Florida is a hotspot for fishing, and no wonder! Along with saltwater fishing in the warm Gulf waters, it also offers canals, rivers, lakes and excellent backwater fishing. For the uninitiated, backwater fishing refers to fishing in the network of tidal creeks, bays and mangroves that this coast is riddled with.
West Coast fishing calls for smaller, lighter rods than other areas of Florida. Experts recommend a rod length of 6.5 to 7.5 feet and lures from 1/8 to ½ an ounce for successful fishing in the area. Fish tend to hang out wherever there are structures, rocks and oyster bars. The area has many such places along with artificial reefs guaranteeing some nice catches.
Southwest Florida’s coastline has hundreds of islands and thousands of miles of shoreline providing rich seagrass beds that attract all manner of saltwater fish. Thousands of acres of wetlands are under the protection of state or federal law, particularly around Charlotte Harbor, which is one of Florida’s largest estuaries. Clean unpolluted waters support stands of mangroves whose roots provide a natural nursery for young fish stock. Other coastal areas are designated aquatic preserves with strict regulations controlling these pristine waters and ecosystems to support marine life.
The area offers ample fishing opportunities from fishing piers, bridges, canal banks and even right off the beach. Freshwater fishing is plentiful in the many retention lakes and rock pits which are stocked with bass, panfish and catfish. Better still, join a local fishing charter and enjoy a memorable day’s fishing with a knowledgeable expert. Tackle, bait and refreshments are usually included in the price along with some tall fishing tales and an unrivalled sense of camaraderie.
Catching Gamefish in Southwest Florida
The big attraction for fishing enthusiasts is the diversity of gamefish that call these warm Gulf waters home. Some of the most sought-after gamefish are tarpon, spotted sea trout, snook and redfish. Such is the profusion of certain species, the waters around Boca Grande have earned it the nickname “Tarpon Capital of the World”.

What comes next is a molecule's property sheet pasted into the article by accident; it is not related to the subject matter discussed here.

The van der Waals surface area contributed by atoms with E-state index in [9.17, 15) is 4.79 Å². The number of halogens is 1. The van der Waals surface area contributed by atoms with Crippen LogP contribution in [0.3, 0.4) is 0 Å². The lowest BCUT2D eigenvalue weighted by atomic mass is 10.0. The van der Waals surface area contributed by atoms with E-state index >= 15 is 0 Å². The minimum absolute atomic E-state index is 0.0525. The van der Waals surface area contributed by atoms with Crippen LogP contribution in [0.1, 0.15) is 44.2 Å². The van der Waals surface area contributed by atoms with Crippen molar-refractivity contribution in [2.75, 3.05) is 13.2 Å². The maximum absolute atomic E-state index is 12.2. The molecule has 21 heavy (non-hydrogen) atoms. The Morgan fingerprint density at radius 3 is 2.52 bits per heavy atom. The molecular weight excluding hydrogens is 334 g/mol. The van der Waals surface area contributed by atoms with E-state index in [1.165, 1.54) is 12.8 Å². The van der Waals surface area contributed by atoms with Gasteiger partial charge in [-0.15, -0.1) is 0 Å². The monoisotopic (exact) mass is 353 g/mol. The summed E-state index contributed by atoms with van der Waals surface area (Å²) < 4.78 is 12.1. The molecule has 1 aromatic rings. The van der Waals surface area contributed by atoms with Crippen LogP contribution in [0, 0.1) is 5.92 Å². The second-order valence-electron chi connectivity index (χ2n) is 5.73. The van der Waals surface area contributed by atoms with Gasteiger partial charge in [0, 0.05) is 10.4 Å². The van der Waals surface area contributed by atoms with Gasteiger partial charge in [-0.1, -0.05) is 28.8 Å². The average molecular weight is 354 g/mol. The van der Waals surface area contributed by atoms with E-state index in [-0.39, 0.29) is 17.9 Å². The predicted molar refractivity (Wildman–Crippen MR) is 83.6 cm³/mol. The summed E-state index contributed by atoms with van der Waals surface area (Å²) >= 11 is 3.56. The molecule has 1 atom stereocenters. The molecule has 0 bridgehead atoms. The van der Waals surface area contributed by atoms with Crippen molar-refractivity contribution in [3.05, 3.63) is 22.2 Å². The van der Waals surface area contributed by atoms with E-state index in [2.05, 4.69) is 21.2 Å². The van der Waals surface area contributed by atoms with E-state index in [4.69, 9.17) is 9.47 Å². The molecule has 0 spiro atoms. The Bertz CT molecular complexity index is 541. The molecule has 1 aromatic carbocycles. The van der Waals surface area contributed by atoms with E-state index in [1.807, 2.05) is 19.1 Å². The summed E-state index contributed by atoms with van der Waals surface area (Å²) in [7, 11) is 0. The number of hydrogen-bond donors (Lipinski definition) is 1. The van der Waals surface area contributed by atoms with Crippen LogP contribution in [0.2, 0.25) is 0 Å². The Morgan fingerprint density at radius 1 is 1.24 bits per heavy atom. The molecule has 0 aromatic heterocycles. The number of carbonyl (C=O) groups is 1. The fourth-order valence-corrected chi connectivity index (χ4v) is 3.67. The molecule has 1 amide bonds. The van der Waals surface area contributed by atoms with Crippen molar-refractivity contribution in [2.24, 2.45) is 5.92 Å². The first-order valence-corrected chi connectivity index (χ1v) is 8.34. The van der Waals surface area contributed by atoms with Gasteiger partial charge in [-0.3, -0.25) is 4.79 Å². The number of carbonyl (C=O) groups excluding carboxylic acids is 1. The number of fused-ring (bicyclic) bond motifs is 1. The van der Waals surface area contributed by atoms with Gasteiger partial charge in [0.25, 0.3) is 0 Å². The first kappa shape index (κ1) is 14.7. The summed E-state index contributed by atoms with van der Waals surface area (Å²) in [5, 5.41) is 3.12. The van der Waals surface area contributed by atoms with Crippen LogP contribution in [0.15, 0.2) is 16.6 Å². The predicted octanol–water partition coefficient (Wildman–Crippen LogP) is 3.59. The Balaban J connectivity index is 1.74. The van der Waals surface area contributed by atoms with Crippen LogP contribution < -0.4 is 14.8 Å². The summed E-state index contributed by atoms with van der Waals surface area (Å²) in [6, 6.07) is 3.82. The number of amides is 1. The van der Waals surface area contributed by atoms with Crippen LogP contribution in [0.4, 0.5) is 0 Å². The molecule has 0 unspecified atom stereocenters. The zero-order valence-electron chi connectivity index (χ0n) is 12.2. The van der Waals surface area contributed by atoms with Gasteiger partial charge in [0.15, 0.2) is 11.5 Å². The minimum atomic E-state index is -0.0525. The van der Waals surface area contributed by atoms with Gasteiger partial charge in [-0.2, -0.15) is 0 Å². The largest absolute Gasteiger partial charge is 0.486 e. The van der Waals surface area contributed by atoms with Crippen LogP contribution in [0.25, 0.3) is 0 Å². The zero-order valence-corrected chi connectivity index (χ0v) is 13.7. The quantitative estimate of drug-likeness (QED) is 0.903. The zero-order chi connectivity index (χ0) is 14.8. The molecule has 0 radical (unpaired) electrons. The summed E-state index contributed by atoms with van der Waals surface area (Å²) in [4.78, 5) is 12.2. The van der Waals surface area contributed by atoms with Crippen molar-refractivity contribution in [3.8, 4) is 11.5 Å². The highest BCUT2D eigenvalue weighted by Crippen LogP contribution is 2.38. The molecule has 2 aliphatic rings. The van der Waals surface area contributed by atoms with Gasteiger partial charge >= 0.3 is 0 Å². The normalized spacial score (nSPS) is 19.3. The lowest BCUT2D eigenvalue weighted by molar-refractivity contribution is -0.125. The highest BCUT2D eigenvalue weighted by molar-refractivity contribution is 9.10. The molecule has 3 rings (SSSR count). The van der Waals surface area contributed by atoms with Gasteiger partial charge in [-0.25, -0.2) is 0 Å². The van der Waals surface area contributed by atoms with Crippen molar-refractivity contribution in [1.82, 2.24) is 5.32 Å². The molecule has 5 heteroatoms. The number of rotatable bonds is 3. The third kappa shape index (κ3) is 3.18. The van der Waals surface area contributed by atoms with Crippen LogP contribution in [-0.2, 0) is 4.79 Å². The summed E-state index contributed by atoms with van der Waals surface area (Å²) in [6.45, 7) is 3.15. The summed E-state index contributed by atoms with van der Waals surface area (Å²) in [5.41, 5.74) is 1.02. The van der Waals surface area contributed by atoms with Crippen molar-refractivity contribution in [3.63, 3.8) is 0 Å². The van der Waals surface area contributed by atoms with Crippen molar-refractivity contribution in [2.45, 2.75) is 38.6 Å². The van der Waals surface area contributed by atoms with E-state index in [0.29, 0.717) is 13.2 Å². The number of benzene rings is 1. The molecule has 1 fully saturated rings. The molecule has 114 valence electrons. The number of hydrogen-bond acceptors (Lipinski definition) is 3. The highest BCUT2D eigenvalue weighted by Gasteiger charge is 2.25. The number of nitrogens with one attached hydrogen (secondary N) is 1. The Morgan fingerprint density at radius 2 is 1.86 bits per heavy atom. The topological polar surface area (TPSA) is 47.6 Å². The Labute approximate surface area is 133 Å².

Many avid resident anglers and visitors aim for the “Grand Slam — hooking one of each of the “Big Four” game fish listed above in the same day.
Fishing Around Fort Myers and Sanibel
Options abound around Fort Myers, Captiva and Sanibel Islands for all types of fishing. Tarpon, grouper and other game fish love these sheltered temperate waters and catches of snapper and redfish are common.
Many fishing charters operate from Fort Myers Beach and Sanibel Island with easy access to the Gulf of Mexico. Sport fishing, night fishing and family fishing trips can be organized to suit all ages and levels of experience. Offshore fishing in this area provides excellent catches of grouper along with cobia, shark, barracuda, bonita and king mackerel.
However, you don’t need to get out on the water to enjoy some excellent angling. Pine Island Sound is a well-kept local secret where the tidal flows provide excellent fishing for tarpon, sheephead, snook, jacks and other species. Fishing jetties and piers in the area provide good catches, particularly in the early morning. Incoming tides bring new fishing opportunities to the many creeks, inlets and passages so you’ll want to check the local tide chart before heading out.
The cooler months are the high season for flat fishing and this is when the nearshore waterways around Fort Myers and Sanibel come into their own. Snook, large trout, cobia, Spanish mackerel and amberjack are prolific in the freshwater canals in the area as well as inhabiting the broad Caloosahatchee River.
Whether you are a first time visitor or are lucky enough to reside in beautiful Southwest Florida, you will find some rewarding fishing in the area. Offshore, inshore, freshwater, saltwater and lake fishing are all found here in abundance. In an area already known for its beaches and golf, fishing adds another dimension to this area’s fun outdoor amenities.
Written by: Nita Ettinger